Makenzie Cann is too sweet to say it.
Kentucky’s transfer could give Matthew Mitchell a wheelbarrow of grief for never offering her a scholarship out of high school now that she’s on the UK roster, but she’s far too kind.
The UK coach can’t say enough nice things about Cann, the former standout at Anderson County who played a season at Cincinnati before walking on with the Cats this summer.
“Another compliment to her is that she does not rub it in or throw it into my face,” Mitchell laughed of the 6-foot guard, who is sitting out this season per the NCAA transfer rule, but has become a clutch player for UK behind the scenes.
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“She makes our basketball team so much better because she competes in practice and all those little things that we value she has embraced, and she just brings it every day,” he said. “We would be in a world of hurt if we didn’t have her.”
Cann’s contribution comes in ways that Cats fans won’t see for at least a season.
When Kentucky, which lost four players in six weeks to transfers and dismissals, saw its number of available players drop to nine, Cann’s presence became even more important.
Without Cann, UK can’t go five-on-five in practices. That would be disastrous, especially during the holiday break when the team’s male practice players are unavailable and Kentucky is practicing multiple times a day.
“She practices hard,” junior Makayla Epps said of Cann. “She goes harder than me, dang near anybody on the team. She practices really hard. I can’t wait to see her out on the court next year. I feel like she’s going to be a tremendous contributor to the team.”
She already has been.
True freshmen Maci Morris and Taylor Murray earned tons of praise for their defensive work against Duke star guard Becca Greenwell, but another name that should’ve come up was Cann.
She played Greenwell so convincingly for the UK scout team that her teammates were able to anticipate her moves before they happened.
“When we played Duke, I got to be Becca Greenwell, and that was my game for me,” Cann said. “It was fun.”
While it’s been enjoyable playing every opponent’s best player, Cann can’t help but wishing she was already wearing the Kentucky jersey and playing in actual games.
The sitting out has been hard on the guard who finished with a school record at Anderson County in assists (645) and second in points (2,207) and steals (468).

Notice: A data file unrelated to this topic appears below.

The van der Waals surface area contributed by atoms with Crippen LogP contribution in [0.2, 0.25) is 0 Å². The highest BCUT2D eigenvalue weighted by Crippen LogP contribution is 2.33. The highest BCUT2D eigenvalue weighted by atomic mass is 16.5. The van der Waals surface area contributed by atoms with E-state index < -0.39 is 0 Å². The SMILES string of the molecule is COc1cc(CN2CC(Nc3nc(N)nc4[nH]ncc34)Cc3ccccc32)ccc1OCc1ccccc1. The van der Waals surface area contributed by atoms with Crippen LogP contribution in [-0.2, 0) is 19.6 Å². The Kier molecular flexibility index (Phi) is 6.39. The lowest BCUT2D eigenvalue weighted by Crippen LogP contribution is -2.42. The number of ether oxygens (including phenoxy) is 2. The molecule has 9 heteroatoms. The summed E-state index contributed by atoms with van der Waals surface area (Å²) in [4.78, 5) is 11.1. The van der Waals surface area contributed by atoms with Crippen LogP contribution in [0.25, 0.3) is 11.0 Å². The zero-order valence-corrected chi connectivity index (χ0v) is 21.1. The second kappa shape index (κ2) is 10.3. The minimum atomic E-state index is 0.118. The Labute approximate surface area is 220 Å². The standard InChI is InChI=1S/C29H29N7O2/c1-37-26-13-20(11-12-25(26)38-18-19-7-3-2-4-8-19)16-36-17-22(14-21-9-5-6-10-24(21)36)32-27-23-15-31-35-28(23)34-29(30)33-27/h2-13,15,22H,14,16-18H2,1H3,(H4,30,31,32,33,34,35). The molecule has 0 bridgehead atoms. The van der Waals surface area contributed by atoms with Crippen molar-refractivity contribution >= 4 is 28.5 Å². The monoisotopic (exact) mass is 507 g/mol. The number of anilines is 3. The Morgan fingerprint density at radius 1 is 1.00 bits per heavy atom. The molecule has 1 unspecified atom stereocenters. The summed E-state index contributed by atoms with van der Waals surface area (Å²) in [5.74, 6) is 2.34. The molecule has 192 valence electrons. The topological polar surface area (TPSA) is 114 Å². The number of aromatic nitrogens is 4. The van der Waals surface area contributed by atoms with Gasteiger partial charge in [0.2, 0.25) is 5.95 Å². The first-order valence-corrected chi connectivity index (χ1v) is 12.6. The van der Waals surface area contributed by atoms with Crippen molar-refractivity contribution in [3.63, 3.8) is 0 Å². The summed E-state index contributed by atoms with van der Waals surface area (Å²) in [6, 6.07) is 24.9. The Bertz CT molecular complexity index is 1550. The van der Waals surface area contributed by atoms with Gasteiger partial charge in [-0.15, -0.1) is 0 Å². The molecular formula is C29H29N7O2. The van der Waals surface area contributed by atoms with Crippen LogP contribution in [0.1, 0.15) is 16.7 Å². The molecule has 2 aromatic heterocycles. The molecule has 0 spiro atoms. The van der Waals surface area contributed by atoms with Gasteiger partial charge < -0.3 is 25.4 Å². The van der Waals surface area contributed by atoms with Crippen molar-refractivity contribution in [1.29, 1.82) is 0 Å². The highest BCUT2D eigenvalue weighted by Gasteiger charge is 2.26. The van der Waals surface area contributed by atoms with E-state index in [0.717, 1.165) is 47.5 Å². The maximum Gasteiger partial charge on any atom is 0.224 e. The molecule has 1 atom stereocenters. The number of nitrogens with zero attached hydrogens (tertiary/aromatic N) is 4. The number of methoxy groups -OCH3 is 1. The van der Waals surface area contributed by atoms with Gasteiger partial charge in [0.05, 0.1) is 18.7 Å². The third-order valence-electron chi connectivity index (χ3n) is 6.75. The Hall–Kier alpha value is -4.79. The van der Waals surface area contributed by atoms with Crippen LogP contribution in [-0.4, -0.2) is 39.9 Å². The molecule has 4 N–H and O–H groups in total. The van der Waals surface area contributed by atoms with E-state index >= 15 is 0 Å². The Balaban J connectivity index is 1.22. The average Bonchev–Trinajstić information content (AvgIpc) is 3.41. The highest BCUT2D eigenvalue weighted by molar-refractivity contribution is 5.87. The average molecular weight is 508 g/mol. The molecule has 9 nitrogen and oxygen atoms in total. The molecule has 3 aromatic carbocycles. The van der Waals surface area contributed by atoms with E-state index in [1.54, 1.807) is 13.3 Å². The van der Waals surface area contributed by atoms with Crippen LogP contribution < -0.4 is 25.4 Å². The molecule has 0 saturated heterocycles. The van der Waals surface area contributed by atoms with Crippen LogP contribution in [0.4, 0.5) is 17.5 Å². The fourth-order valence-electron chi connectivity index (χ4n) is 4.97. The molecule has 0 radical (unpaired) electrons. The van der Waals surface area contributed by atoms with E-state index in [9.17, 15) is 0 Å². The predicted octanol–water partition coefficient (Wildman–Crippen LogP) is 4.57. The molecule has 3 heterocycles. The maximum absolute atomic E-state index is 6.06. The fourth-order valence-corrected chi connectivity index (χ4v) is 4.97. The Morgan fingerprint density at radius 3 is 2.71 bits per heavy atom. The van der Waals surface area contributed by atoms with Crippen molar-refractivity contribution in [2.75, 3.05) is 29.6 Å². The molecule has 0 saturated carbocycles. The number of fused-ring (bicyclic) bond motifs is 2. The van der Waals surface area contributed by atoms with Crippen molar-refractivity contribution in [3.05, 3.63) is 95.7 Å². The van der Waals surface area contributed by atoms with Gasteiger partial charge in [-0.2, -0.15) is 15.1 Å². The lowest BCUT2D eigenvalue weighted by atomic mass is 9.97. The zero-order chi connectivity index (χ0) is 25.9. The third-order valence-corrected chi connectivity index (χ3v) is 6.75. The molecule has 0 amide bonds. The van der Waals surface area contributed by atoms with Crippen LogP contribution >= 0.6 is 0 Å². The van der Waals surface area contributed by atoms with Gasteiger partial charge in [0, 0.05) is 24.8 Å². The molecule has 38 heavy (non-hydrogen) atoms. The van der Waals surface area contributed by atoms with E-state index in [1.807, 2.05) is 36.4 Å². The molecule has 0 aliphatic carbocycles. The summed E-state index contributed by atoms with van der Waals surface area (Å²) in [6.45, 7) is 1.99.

“It’s teaching me patience, for sure. Definitely patience,” she laughed on Friday as seventh-ranked and unbeaten Kentucky prepared to open Southeastern Conference play with a trip to Auburn on Sunday. “Everyone here’s really encouraging, making me feel important still.”
It’s not just about making Cann feel important, Mitchell insisted.
It’s that she is important.
“I wish she could play this year and I wish everybody else knew what I know that we would not be nearly as good of a team as we are now without Makenzie Cann and her effort and her contribution,” he said. “She is a major part of this team that no one will ever see unless they come to a practice.”
Cann thought she could contribute at Kentucky, which is why when UK hired Dayton assistants Adeniyi Amadou and Camryn Whitaker, Cann made the move.
The coaches had recruited the guard to play for the Flyers and she had a good relationship with both. Growing up a big UK fan and having connections on the staff, Cann made a leap of faith.
Eventually she was rewarded with a scholarship in September.
She doesn’t have any hard feelings that UK initially didn’t recruit her. Or if she does, she won’t say it.
Instead, she talks about her time at Cincinnati as an important part of her maturation.
“I’m big into my faith and I feel like I grew up a lot last year,” Cann said. “I was meant to be there for a year. It made me grow up; I learned a lot. I don’t know if I would’ve been tough enough to play here if I hadn’t gone there first. I think it all worked out.”
Kentucky at Auburn
3 p.m. (SEC Network)